Posts Tagged ‘Railfanning in Vermilion Ohio’

Over and Under

October 16, 2017

We were hanging out at the boat launch in Vermilion watching trains on the Chicago Line of Norfolk Southern cross the Vermilion River.

Someone heard on their scanner an eastbound call a signal on the former Nickel Plate Road mainline, now the NS Cleveland District.

Ron McElrath and I started walking up toward the grade crossing near the boat launch while everyone else decided to photograph the train crossing the river.

I’d done that before, but I’d never photographed from the grade crossing. I didn’t get there in time to get into the position I wanted.

As the eastbound was blowing for the crossing, I heard another horn. The timing of the sounds reminded me of my childhood days in Illinois when the New York Central had locomotives whose horns alternated high and low pitches.

It turned out there was a westbound stack train on the Chicago Line blowing for another crossing.

I wished that I had more focal length on my zoom lens and that that highway bridge wasn’t in the foreground. But you work with what you have and I ended up with a over-under sequence.

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Boats and NS Trains in Vermilion

September 8, 2017

If you like to watch boats, Vermilion is a good place to go. If you like to watch trains, Vermilion is a good place to be.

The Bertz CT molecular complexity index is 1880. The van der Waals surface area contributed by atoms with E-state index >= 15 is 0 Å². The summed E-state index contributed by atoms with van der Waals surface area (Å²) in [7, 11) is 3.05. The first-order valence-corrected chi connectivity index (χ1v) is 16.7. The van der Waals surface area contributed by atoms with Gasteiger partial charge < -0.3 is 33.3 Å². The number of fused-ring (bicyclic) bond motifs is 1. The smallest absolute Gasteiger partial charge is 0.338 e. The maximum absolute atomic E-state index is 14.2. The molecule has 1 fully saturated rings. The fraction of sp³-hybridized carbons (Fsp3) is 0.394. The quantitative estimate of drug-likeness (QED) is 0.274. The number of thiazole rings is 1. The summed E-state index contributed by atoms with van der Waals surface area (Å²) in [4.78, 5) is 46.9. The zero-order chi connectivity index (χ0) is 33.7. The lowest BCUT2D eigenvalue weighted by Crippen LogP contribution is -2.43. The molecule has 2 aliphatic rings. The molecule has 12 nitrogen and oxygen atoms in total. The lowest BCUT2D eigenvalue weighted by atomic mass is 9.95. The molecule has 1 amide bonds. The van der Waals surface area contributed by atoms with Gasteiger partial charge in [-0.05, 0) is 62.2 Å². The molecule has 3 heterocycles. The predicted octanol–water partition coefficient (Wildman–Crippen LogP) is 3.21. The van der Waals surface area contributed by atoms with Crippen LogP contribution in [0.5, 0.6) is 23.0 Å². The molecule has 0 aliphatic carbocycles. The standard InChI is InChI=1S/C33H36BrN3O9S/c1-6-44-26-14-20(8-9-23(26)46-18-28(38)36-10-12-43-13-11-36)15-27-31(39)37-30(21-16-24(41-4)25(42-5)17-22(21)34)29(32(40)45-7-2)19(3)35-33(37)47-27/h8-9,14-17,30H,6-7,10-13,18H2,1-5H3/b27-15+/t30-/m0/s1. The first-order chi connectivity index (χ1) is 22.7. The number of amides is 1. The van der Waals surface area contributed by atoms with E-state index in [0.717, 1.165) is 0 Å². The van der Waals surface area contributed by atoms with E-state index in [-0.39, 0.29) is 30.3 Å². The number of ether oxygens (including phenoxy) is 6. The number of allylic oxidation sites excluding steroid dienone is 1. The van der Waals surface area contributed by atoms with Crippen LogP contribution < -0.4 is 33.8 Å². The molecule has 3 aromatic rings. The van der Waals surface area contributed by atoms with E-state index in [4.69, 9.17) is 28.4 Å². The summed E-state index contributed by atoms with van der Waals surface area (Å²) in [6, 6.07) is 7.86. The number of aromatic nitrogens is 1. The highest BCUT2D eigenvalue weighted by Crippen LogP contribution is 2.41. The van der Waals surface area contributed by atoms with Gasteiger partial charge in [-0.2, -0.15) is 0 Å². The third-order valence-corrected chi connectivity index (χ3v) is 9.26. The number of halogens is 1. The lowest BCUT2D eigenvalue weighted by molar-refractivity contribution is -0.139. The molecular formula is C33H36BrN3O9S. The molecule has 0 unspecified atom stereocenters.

But it is not an either-or choice if you plan a visit to the city on the shore of Lake Erie that is also noted as being the home of a famous French restaurant.

If you hang out at the South Street boat launch on the Vermilion River you can see trains and boats at the same time.

The Akron Railroad Club recently had its annual day in Vermilion and we spent all morning and part of the afternoon at the boat launch.

Here is a look at some of the action involving boats and trains.

10 ARRC Members Make Trek to Vermilion, Amherst

August 28, 2017

Don Woods places the first burgers on the grill at the Amherst depot Saturday afternoon as Marty Surdyk watches. (Photograph by Todd Dillon)

Ten Akron Railroad Club members participated in the outing on Saturday to Vermilion and Amherst.

The day began in Vermilion at the South Street boat launch where various birds, boats and even some Norfolk Southern trains occupied our attention.